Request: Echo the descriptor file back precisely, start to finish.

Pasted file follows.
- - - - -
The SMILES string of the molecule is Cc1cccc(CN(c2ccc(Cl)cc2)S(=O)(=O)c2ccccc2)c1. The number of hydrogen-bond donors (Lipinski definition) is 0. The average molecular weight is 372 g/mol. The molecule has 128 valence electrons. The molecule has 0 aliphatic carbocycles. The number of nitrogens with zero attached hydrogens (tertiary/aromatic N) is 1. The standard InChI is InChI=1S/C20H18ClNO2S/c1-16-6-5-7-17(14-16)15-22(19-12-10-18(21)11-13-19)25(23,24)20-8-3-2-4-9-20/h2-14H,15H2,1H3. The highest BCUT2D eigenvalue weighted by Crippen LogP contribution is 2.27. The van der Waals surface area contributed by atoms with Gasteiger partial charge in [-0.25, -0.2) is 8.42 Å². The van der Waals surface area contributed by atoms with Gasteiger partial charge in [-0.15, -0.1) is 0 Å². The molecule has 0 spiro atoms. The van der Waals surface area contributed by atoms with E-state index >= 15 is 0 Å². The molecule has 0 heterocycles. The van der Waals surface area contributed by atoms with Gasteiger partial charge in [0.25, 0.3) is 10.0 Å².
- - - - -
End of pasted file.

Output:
The SMILES string of the molecule is Cc1cccc(CN(c2ccc(Cl)cc2)S(=O)(=O)c2ccccc2)c1. The number of hydrogen-bond donors (Lipinski definition) is 0. The average molecular weight is 372 g/mol. The molecule has 128 valence electrons. The molecule has 0 aliphatic carbocycles. The number of nitrogens with zero attached hydrogens (tertiary/aromatic N) is 1. The standard InChI is InChI=1S/C20H18ClNO2S/c1-16-6-5-7-17(14-16)15-22(19-12-10-18(21)11-13-19)25(23,24)20-8-3-2-4-9-20/h2-14H,15H2,1H3. The highest BCUT2D eigenvalue weighted by Crippen LogP contribution is 2.27. The van der Waals surface area contributed by atoms with Gasteiger partial charge in [-0.25, -0.2) is 8.42 Å². The van der Waals surface area contributed by atoms with Gasteiger partial charge in [-0.15, -0.1) is 0 Å². The molecule has 0 spiro atoms. The van der Waals surface area contributed by atoms with E-state index >= 15 is 0 Å². The molecule has 0 heterocycles. The van der Waals surface area contributed by atoms with Gasteiger partial charge in [0.25, 0.3) is 10.0 Å².